An Application of Fuzzy Mathematical Morphology to Interval-Valued Knowledge Representation: A Remark

An Application of Fuzzy Mathematical Morphology to Interval-Valued Knowledge Representation: A... Mathematical morphology is known by its useful tools for processing binary (black-and-white) and gray-tone images. Due to the success of mathematical morphology in processing binary images, there have been many successful attempts to generalize its methods to more general, i.e. gray-tone images. One of these attempts—the most intuitive one is based on replacing sets by fuzzy sets, thus defining so called fuzzy morphological operations. In this paper we show that these operations can be used successfully in nonimage applications. We can use methods developed in fuzzy mathematical morphology to compute the membership functions of different "approximate" statements. Also, an application to interval-valued knowledge representation is given. http://www.deepdyve.com/assets/images/DeepDyve-Logo-lg.png Reliable Computing Springer Journals

An Application of Fuzzy Mathematical Morphology to Interval-Valued Knowledge Representation: A Remark

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Publisher
Kluwer Academic Publishers
Copyright
Copyright © 1998 by Kluwer Academic Publishers
Subject
Mathematics; Numeric Computing; Approximations and Expansions; Computational Mathematics and Numerical Analysis; Mathematical Modeling and Industrial Mathematics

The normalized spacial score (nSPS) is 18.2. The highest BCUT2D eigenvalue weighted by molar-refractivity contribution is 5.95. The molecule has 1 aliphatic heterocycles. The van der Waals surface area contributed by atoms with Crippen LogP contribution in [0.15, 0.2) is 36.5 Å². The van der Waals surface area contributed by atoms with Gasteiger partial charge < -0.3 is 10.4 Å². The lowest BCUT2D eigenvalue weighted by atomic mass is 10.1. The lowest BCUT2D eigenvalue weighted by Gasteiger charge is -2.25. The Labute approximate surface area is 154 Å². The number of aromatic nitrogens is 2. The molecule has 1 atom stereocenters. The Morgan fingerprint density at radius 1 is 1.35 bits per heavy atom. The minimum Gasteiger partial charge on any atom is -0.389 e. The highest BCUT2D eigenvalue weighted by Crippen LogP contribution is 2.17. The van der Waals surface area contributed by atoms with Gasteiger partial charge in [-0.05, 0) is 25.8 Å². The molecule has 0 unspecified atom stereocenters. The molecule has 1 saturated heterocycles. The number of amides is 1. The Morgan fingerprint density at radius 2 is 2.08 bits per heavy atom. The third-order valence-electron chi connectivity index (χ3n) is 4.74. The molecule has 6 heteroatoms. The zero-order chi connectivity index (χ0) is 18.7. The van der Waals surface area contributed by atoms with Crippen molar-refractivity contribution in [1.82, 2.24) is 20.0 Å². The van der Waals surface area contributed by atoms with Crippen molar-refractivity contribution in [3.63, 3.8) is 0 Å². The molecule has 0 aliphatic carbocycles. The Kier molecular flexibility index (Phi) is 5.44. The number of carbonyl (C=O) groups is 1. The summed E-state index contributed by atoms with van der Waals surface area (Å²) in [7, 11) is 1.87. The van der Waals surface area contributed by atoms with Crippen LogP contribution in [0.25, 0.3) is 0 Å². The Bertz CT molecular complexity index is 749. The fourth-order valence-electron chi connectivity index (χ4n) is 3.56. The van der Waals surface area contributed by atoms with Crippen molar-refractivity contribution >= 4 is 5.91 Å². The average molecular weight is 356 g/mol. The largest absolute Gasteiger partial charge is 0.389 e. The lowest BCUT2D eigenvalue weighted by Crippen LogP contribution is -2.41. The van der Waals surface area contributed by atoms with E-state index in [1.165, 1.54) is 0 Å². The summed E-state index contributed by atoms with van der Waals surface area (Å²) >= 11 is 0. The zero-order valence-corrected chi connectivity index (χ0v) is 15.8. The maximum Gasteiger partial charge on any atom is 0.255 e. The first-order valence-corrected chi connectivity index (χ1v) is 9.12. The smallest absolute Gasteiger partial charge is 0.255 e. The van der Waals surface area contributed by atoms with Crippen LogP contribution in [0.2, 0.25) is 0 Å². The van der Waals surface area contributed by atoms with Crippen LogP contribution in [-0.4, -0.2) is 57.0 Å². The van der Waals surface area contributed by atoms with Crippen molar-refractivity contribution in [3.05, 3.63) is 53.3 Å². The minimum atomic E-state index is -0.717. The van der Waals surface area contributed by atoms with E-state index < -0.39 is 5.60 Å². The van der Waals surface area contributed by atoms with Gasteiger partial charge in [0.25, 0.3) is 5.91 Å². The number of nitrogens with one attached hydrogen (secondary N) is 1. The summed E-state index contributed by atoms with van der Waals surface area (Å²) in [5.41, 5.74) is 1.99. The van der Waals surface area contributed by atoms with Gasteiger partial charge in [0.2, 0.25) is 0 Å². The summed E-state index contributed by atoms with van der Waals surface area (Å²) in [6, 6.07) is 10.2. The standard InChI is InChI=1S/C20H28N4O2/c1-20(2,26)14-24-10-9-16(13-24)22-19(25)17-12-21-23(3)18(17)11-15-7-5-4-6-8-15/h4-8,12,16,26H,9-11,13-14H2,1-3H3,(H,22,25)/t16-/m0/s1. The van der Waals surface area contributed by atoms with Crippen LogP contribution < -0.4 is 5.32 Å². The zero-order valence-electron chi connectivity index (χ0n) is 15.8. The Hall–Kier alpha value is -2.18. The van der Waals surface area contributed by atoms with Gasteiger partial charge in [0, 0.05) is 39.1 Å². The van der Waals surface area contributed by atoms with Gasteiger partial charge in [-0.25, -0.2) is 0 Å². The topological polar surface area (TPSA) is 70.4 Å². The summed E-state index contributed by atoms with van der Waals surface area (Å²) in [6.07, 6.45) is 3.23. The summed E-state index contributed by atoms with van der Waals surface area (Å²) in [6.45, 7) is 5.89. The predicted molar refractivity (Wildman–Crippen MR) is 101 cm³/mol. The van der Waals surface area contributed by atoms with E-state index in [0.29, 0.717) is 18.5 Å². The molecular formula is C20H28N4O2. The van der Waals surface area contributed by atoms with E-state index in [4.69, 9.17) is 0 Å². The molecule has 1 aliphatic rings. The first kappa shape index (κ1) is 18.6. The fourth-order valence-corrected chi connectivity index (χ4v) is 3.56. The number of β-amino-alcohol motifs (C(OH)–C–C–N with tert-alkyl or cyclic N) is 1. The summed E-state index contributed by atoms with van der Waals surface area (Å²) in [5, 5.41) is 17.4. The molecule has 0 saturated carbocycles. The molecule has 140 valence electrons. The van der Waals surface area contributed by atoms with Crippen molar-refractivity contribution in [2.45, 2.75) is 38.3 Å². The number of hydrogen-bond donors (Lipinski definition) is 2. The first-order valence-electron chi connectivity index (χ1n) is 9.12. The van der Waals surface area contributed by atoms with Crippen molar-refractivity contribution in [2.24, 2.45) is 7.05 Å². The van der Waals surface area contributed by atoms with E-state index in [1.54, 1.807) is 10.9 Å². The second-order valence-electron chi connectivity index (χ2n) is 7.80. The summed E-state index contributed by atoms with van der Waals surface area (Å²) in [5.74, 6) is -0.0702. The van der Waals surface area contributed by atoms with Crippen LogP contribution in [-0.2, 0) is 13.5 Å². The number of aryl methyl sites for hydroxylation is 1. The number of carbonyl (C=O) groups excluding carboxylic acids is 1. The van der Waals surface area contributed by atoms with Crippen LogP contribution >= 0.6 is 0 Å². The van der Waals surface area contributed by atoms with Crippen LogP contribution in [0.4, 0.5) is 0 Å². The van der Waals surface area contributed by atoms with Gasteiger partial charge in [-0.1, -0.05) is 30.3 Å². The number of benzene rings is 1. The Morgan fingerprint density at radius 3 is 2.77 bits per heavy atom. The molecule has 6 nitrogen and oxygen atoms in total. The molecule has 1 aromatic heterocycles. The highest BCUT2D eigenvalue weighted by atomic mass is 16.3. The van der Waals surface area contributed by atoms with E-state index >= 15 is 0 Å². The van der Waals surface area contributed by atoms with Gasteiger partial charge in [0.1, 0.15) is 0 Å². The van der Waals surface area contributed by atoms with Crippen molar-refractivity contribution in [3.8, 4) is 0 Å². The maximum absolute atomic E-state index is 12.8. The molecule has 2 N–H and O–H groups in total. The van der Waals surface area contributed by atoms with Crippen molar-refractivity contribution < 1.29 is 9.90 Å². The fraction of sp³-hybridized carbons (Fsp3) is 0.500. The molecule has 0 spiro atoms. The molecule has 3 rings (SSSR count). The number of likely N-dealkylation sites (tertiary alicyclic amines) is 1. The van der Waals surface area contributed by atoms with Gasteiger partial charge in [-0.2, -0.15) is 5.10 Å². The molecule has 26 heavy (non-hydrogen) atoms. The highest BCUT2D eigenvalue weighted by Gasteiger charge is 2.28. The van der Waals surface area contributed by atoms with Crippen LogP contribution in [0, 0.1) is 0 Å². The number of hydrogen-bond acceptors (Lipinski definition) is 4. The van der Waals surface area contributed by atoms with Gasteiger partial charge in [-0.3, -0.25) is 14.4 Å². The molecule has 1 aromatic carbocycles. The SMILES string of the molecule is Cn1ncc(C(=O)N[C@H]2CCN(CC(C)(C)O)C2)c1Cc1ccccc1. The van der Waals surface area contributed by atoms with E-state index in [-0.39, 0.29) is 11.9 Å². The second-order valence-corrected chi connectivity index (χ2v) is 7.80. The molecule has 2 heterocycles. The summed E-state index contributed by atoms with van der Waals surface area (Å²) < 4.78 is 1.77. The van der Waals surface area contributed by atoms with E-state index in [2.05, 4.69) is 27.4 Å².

ISSN
1385-3139
eISSN
1573-1340
D.O.I.
10.1023/A:1009907730159
Publisher site
See Article on Publisher Site

Abstract

Mathematical morphology is known by its useful tools for processing binary (black-and-white) and gray-tone images. Due to the success of mathematical morphology in processing binary images, there have been many successful attempts to generalize its methods to more general, i.e. gray-tone images. One of these attempts—the most intuitive one is based on replacing sets by fuzzy sets, thus defining so called fuzzy morphological operations. In this paper we show that these operations can be used successfully in nonimage applications. We can use methods developed in fuzzy mathematical morphology to compute the membership functions of different "approximate" statements. Also, an application to interval-valued knowledge representation is given.

Journal

Reliable ComputingSpringer Journals

Published: Oct 14, 2004

References

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